1. VSS is the "Source" and VDD is the "Drain". This is terminology of CMOS and FET technology (so its safe to say there is no TTL inside this chip ;) ). VSS is where you connect your +5V power source, and VDD will then be where you connect your 0V ground connection. The current ratings is to tell you how much current that single pin (and associated internals) will tolerate. If your using inputs on your chip, then your "SINKING" current through this input. The VDD rating comes in to play because you have to SINK these currents to ground. As a designer you should make sure you dont SINK too much current through the chip and prescribed by the VDD spec. The same thing applies to VSS and sourcing output voltages.

2. Im not sure exactly what your getting at, but it sounds to me like its a PULL DOWN resistor. The point here is to ensure the pin sees 0V if there ther is no voltage left. If the power is cut, then the pin will not be left floating, it will detect ground potential, via the resistor, and drain any charge it has through it (causeing internal switching to happen and probably place the CHIP in a safe power down).

Pull up resistors do the excact opposite. If there is no 0V signal on the line, then the pin is pulled up to 5V through the resistor.

Both scenarios imply very little current is drawn through the resistor (as most CMOS applications dont).


Hope this helps..
:NaN:
Posted on 2003-04-15 15:39:50 by NaN

VSS is where you connect your +5V power source, and VDD will then be where you connect your 0V ground connection.
It's the other way around -- see schematic above. The main reason I can remember this is that I'm always looking in the specs for open drain outputs, which are the MOS(FET) equivalents of open collector outputs.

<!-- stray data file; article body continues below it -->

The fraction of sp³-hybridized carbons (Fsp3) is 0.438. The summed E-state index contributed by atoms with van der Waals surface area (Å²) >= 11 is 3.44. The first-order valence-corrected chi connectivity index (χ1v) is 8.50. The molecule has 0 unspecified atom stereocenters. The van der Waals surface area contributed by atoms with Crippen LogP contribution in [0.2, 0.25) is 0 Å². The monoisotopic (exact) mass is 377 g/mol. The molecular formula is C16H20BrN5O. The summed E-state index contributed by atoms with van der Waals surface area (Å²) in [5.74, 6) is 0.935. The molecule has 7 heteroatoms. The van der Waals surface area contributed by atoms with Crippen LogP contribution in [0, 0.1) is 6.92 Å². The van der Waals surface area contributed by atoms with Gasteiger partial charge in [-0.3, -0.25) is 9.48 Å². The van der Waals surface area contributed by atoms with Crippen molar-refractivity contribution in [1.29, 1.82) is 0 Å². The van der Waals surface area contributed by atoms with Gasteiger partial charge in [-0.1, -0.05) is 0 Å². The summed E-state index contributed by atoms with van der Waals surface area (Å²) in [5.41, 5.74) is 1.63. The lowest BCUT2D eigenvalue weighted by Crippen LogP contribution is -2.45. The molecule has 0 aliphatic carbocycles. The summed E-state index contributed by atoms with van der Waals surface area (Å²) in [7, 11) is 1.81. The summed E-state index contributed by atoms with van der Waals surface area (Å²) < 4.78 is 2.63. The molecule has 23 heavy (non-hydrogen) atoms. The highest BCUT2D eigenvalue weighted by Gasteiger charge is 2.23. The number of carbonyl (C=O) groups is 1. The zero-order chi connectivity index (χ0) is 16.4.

Posted on 2003-04-15 16:28:42 by tenkey
Hey guys you know the 74LS04, I couldnt find it on a samples site so I got the next closest device a 74LS05, its exactly the same thing but with open collector outputs, the datasheet says you need a pull-up resistor for the thing to operate properly so I put inbetween the +5V source and the outputs a resistor?
Posted on 2003-04-15 17:54:53 by x86asm
dang it, these 74LS05's are so damn small, gonna be a pain to work with...
Posted on 2003-04-16 14:48:35 by x86asm
Yes, you need a resistor between power and output. You'll need a separate resistor for each output. So with five gates, you'll need five resistors.
Posted on 2003-04-16 16:06:01 by tenkey
tenkey,

Thanks for catching me here... I got ahead of myself with out thinking ~ Consulting is dulling my sensing is suspect.

x86asm,

I used the same chip on my programmer. They are excellent for scenarios where you want to convert +5 volt logic to any other volt level logic. I used it with 13V and a resistor on the collector on one invertor, and 5V and a resistor on all outputs on the chip. On the input size of the invertors, the CPU provided +5 Volt logic to control all of the invertors.

You can not do this with a 74LS04.

:NaN:
Posted on 2003-04-16 17:56:47 by NaN